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Concealed Defects in Real Estate: Legal Rights of Buyers

Victims of real estate fraud are often unaware that they are protected against these crimes. It is important for real estate buyers and investors to understand the legal rights of buyers to expect honest disclosures and more when purchasing real estate. The better you understand your rights, the better protection you have against bad actors who are private sellers and their real estate agents who fail to disclose known problems or defects within a property before selling.

What are Concealed Defects in Real Estate?

Sellers have a responsibility to notify potential buyers of known defects in the real estate so that buyers are making informed decisions about their financial commitments when purchasing a property. Concealed defects are not always obvious when conducting visual inspections and include the following types of problems and more:

  • Mold
  • Roof problems
  • Electrical system problems or issues
  • Termites (and other infestations)
  • Plumbing problems

These defects are problematic, and many are costly to repair. The fact that they are considered hidden defects is because they aren’t easily identifiable via a visual inspection. This makes them difficult to uncover and often adds to the costs of repairs once they are discovered because additional damage occurs while waiting for repairs.

What are Your Rights When a Seller Hides Latent Real Estate Defects?

Legally speaking, as long as the seller has disclosed known latent defects and you’ve agreed to purchase the property, the onus to make the repairs is in your hands. However, you are protected if the seller knew about the problems and did not disclose the defect. The challenge is proving that. One way you can prove that, however, is by looking for signs of recent repairs that disguised the damage and made it difficult to discern in a visual inspection.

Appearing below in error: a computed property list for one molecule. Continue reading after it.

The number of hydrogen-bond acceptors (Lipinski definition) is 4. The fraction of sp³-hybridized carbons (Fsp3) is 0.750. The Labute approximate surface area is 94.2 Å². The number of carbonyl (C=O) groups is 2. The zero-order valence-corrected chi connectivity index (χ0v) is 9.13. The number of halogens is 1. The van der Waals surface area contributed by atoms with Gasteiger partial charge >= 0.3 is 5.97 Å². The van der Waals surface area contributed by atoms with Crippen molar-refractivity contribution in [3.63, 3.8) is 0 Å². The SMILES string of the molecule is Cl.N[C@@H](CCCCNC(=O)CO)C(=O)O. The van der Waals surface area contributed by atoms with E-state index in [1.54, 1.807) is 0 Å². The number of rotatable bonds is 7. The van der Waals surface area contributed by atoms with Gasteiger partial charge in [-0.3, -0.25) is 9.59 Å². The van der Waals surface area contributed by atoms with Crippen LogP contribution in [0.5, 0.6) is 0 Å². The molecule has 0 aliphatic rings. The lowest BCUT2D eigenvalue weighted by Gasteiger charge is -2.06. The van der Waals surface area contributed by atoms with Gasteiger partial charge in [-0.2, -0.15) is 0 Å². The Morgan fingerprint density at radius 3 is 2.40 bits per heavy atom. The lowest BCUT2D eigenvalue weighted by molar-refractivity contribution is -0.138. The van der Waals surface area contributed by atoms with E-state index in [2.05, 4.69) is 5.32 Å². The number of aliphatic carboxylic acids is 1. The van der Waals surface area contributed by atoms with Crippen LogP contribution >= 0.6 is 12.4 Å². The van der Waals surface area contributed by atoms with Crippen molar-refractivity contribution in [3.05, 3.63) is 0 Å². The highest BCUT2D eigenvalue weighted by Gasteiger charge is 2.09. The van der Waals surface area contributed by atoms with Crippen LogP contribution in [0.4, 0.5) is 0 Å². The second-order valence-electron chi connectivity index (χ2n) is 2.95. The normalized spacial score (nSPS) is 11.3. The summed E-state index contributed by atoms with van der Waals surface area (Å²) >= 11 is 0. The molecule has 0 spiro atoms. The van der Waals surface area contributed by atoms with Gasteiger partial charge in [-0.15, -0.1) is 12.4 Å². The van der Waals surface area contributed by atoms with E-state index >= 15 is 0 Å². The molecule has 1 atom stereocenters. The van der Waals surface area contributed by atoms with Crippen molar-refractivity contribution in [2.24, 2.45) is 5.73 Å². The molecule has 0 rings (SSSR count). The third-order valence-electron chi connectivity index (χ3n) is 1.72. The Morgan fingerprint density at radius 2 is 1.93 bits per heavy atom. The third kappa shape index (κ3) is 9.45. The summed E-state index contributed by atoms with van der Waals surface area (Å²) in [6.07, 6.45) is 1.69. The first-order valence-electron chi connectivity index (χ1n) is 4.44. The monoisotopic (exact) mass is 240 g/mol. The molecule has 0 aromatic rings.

If it is discovered that the seller knowingly failed to disclose a known “concealed defect” then the seller may be responsible for the costs of repairs for the defect as well as for other damage arising from the concealed problems (such as a fire resulting from faulty wiring or mold resulting from leaking plumbing). If injuries or deaths result from the concealed defects, the seller may be culpable for those as well.

Ideally, you will make an offer that is contingent upon an inspection and then follow through with a professional inspection or survey of the property. A competent inspector knows the signs to look for when examining a property and will provide a detailed summary of obvious and potential problems with the property. The inspector may also be able to discover signs of recent repairs in areas where latent or hidden problems may exist or have existed in the past. If hidden defects are discovered during a thorough inspection, you then have the right to amend your offer (provided you made the stipulation in your offer). Many buyers will consider one of the following:

  1. Require the seller to make repairs prior to the close of the sale.
  2. Amend the price of the offer to reflect the cost of repairs.